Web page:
If there's one thing that's certain, it's that today's shaky economy presents some new challenges to those of us in the technology sector. We are entering the "Age of Advantage." This means Linux, like all software serving the e-business economy, must demonstrate and deliver economic benefits: efficiency in resource utilization, speedy time to market, quick time to value, reducing complexity, increasing interoperability, and simplifying management of heterogeneous environments in an extended enterprise. These are the standards to which ISV (Independent Software Vendors) and in-house software developers will be held.
If there’s one thing that’s certain, it’s that today’s shaky economy presents some new challenges to those of us in the technology sector. We are entering the “Age of Advantage.” This means Linux, like all software serving the e-business economy, must demonstrate and deliver economic benefits: efficiency in resource utilization, speedy time to market, quick time to value, reducing complexity, increasing interoperability, and simplifying management of heterogeneous environments in an extended enterprise. These are the standards to which ISV (Independent Software Vendors) and in-house software developers will be held.
Encouragingly, Linux has significant advantages in these areas, particularly in servers and embedded systems — but not as the be-all and end-all software tsunami that will wash away all that preceded it. Linux is a process, not an event, and as such, it is devoid of “tipping points” and “silver bullets.”
The challenge faced by the development community is to continually advance and enhance Linux’s natural advantages and turn them into business advantages.
A Call for “Code Without Compromise”
If business utility is what the future of Linux is all about, then applications are the key. The developer community has done yeoman work in creating and stabilizing Linux, developing advanced features and functionality, and getting it to run on many hardware platforms. But the time has come to begin the much more arduous and critical task that will take Linux to the next level: developing real applications that are native to Linux and building upon Linux’s natural ability to solve problems.
Clearly, for this to happen, Linux will need to continue maturing in terms of its ability to provide high availability, clustering, high security, and transactional throughput. But something even more important must happen as well.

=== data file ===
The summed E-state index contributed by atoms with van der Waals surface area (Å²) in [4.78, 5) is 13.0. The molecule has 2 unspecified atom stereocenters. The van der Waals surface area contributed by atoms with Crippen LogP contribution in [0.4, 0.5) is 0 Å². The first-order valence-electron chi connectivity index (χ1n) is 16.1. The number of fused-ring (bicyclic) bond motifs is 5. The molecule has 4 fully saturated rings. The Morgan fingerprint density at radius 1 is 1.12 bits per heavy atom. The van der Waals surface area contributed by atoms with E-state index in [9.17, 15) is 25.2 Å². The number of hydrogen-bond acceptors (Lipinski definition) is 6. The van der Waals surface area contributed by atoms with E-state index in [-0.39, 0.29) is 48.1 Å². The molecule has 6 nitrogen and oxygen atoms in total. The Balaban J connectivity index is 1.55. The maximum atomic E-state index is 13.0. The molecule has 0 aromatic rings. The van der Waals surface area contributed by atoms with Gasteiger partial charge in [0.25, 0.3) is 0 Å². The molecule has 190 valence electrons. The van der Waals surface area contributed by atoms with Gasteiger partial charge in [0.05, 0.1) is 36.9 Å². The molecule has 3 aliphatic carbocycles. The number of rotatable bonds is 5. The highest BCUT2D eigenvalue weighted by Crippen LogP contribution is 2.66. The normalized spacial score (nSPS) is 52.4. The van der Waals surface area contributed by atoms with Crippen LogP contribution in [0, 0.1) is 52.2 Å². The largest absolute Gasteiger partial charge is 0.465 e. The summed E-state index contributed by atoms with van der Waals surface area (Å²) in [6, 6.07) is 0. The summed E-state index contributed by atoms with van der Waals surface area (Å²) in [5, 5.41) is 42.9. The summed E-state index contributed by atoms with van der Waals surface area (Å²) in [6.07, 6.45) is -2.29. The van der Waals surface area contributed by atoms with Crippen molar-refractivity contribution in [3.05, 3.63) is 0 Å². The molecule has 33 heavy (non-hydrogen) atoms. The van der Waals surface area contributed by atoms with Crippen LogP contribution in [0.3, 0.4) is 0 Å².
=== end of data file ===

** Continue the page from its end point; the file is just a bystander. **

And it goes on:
In order for Linux applications to mature, Linux is going to need a true application development environment. Until recently, Linux was primarily treated by the marketplace as a hobbyist pursuit — campus coder geeks, laboring under flickering fluorescence in university sub-basements. Wrong. Serious developers at serious companies are intent upon doing real business with Linux, and they deserve — indeed, demand — serious tools for Rapid Application Development (RAD).
RAD, I contend, is the key to creating Linux applications with meaningful economic impact. The last part of that statement — meaningful economic impact — is especially important. For native Linux applications to be economically desirable to developers and the businesses that will deploy them, Linux development tools and components must evolve to allow fast, reliable, and economically compelling development efforts. The reality is that enterprise infrastructures will continue to be heterogeneous, with multiple platforms, operating systems, network topologies and applications that must be supported, integrated, and exploited to their fullest. Developers and e-businesses may desire diversity to achieve best of breed status and to optimize existing investments, but they cannot afford and will not tolerate balkanization of their infrastructures. The real world is complicated.
There is not one perfect language that will solve all IT problems. There is no über-OS — not Linux or anything else. Rather, each OS has its strengths and weaknesses, and, as I suggested in the beginning, the programmer’s task is to unlock and apply these advantages when and where they provide business utility.